I remember one of the first times I ever went to Disneyland as a kid. I was maybe 5 or 6 years old, and Jenna and I were in matching blue overalls with big white polka dots on them. We had gotten to the hotel, and my mom had curled our hair so we would look cute in all the pictures. I remember being at the sink and putting water in my curls, because I wanted them to be shiny, and they took all the curl out, and my mom got mad, but also thought it was funny.

I went to Disneyland a couple of times as a kid, but thats one of the only memories I have, and its not even inside the park. As I got older, it was something my grandma would do with us on Spring Break. Jenna, Sophia and I would get in the big Crown Victoria and we’d drive to Disneyland. Gma would sit in the Main Square with a trashy novel and coffee and blanket, and we would ride rides and check in with her every once in a while to beg for money for more cotton candy and soda, and tell her every ride we went on.

I remember Jenna would always forget to pack shoes for the trip, (I think on purpose!) and we would have to buy her Mickey Mouse shoes. Some of my favorite memories with my sisters come from those trips, not so much the Disneyland parts, but the parts on the drive. We didn’t have cellphones or DVD players in cars back then, and my sisters and I would make hand puppets of Yoda and ducks beating each other to death over the front seat, and laugh til we were sick.

In fifth grade, by best friend Amy and I, in our adolescent dramatic and rebellious stages (it started young for me) decided that our parents were unfair and monsters and that our lives were horrible, and that at 11 years old, we knew better and deserved better. I had about 100 dollars saved up in my big purple crayon piggy bank, so we made extremely detailed plans about how we were going to run away, live in Pleasant Hill Park for a few weeks (which was NEXT DOOR TO MY HOUSE. We weren’t very inventive.) and hitch hike to Los Angeles (where we thought Disneyland was) and get jobs sweeping floors and washing dishes at Disneyland, and eventually work our way up to being Disney princesses in the parade. I was going to be Belle. And we would talk about how our parents would put up “Missing” posters for us, and we would send them postcards to say we were okay. And then one day, they would be at Disneyland, and see us in the parade, and we would graciously forgive them for all the horrible chores they made us do as youngsters and for grounding us, and they would ride the parade floats with us.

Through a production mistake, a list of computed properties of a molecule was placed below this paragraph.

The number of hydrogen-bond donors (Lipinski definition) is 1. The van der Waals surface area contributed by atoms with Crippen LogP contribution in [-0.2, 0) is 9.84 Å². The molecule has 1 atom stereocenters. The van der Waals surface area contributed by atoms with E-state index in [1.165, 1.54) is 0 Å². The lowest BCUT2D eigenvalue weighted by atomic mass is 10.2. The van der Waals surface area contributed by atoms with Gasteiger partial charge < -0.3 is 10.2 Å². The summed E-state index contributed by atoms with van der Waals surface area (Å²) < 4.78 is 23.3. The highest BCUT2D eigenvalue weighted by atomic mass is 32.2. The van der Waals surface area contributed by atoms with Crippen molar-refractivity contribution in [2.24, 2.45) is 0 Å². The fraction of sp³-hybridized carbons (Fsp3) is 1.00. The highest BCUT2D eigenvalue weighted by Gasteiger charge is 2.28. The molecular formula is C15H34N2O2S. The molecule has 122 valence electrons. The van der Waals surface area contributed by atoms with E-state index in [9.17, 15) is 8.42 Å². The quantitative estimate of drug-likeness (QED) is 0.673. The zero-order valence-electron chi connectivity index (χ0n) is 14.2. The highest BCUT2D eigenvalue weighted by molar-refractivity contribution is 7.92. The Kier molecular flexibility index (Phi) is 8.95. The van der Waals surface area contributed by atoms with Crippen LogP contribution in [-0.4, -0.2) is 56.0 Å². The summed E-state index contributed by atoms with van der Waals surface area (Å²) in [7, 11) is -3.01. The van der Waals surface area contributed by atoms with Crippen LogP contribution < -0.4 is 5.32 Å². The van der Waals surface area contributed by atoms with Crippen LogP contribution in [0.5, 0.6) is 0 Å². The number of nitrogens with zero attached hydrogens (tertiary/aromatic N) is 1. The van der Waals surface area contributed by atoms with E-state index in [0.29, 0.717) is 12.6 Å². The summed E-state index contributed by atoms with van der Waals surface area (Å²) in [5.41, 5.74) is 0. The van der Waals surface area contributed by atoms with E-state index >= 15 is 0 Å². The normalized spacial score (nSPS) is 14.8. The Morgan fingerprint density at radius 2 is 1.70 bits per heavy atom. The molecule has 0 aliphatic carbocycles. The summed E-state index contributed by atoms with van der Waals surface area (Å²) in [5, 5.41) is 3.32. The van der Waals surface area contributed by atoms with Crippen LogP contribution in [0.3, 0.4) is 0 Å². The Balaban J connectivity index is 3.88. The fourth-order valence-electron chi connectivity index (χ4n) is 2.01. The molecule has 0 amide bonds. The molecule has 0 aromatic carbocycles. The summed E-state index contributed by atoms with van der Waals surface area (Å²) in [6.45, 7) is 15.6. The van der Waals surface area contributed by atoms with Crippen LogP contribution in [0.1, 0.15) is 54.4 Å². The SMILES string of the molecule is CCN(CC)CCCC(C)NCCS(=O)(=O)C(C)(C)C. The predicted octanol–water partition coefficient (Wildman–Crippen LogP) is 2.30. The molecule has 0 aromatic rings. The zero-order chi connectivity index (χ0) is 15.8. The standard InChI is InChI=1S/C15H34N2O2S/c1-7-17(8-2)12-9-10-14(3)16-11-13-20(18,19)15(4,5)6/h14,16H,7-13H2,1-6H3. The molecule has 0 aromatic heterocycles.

When we would go to Disneyland in junior high, I remember it was always a HUGE deal to bring back presents for other people. I would spend like forty dollars buying all my friends Winnie the Pooh earrings and big lollipops.

And in high school I always wanted to look cute when we went, not so much for pictures, but in case I met a boy. I used to think theme parks were the most romantic place in the world. I still think Disneyland is romantic, to a degree, like holding hands for the Storyboat ride, and leaping into someone’s lap when you’re scared on the Haunted House, and I wouldn’t mind being prposed to there or getting married at Sleeping Beauty’s castle! Hee hee. But I am now totally grossed out by the teenagers that make out for the full hour long wait for the Matterhorn, their hands in each others back pockets, so into each other that they don’t notice that the line has moved up two feet and you have to stamp your foot and clear your throat to get their attention and then they throw you a look that could kill, but now I’m old enough to be like, “um, you do not scare me. move along.”
In college, my best friends and I would go for Christmas, and we’d run around in mouse ears and scream on all the rides, buy silly presents, take too many pictures, and believe that everything was real. We waited for hours with all the little kids to ride Peter Pan and Dumbo, and would talk to them like we were four and five. Its more fun to believe in the magic, and to see the park through the eyes of a little kid. When I’ve gone with my little brother, he was scared of everything once it was up close, and had more fun playing in water fountains and riding my dad’s shoulders than on the actual rides. It was hilarious.

I love that Disneyland is special every time you go. It always feels new, it always feels exciting and more beautiful than normal life. Food tastes better, people are prettier and nicer, all your favorite cartoons are real. I hope I always feel that magic when I go. I wish I could take everyone I know with me. How perfect that would be.